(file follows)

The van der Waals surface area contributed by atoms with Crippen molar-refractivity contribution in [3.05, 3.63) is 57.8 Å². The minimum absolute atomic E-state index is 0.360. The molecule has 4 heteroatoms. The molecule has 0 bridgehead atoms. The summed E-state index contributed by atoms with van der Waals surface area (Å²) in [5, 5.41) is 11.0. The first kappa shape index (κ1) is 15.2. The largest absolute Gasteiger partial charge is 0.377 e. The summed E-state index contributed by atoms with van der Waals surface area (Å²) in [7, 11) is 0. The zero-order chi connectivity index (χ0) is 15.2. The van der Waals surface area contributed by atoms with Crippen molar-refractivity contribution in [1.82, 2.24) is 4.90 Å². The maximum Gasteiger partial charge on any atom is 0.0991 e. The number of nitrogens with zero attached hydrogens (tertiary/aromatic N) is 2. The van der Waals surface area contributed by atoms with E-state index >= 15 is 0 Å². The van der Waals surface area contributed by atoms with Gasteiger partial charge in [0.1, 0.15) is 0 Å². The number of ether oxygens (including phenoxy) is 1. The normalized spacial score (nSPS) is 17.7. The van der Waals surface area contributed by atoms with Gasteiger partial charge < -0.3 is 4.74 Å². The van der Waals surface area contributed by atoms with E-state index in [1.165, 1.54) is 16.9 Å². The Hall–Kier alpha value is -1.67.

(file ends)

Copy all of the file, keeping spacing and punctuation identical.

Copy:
The van der Waals surface area contributed by atoms with Crippen molar-refractivity contribution in [3.05, 3.63) is 57.8 Å². The minimum absolute atomic E-state index is 0.360. The molecule has 4 heteroatoms. The molecule has 0 bridgehead atoms. The summed E-state index contributed by atoms with van der Waals surface area (Å²) in [5, 5.41) is 11.0. The first kappa shape index (κ1) is 15.2. The largest absolute Gasteiger partial charge is 0.377 e. The summed E-state index contributed by atoms with van der Waals surface area (Å²) in [7, 11) is 0. The zero-order chi connectivity index (χ0) is 15.2. The van der Waals surface area contributed by atoms with Crippen molar-refractivity contribution in [1.82, 2.24) is 4.90 Å². The maximum Gasteiger partial charge on any atom is 0.0991 e. The number of nitrogens with zero attached hydrogens (tertiary/aromatic N) is 2. The van der Waals surface area contributed by atoms with E-state index >= 15 is 0 Å². The van der Waals surface area contributed by atoms with Gasteiger partial charge in [0.1, 0.15) is 0 Å². The number of ether oxygens (including phenoxy) is 1. The normalized spacial score (nSPS) is 17.7. The van der Waals surface area contributed by atoms with Gasteiger partial charge < -0.3 is 4.74 Å². The van der Waals surface area contributed by atoms with E-state index in [1.165, 1.54) is 16.9 Å². The Hall–Kier alpha value is -1.67.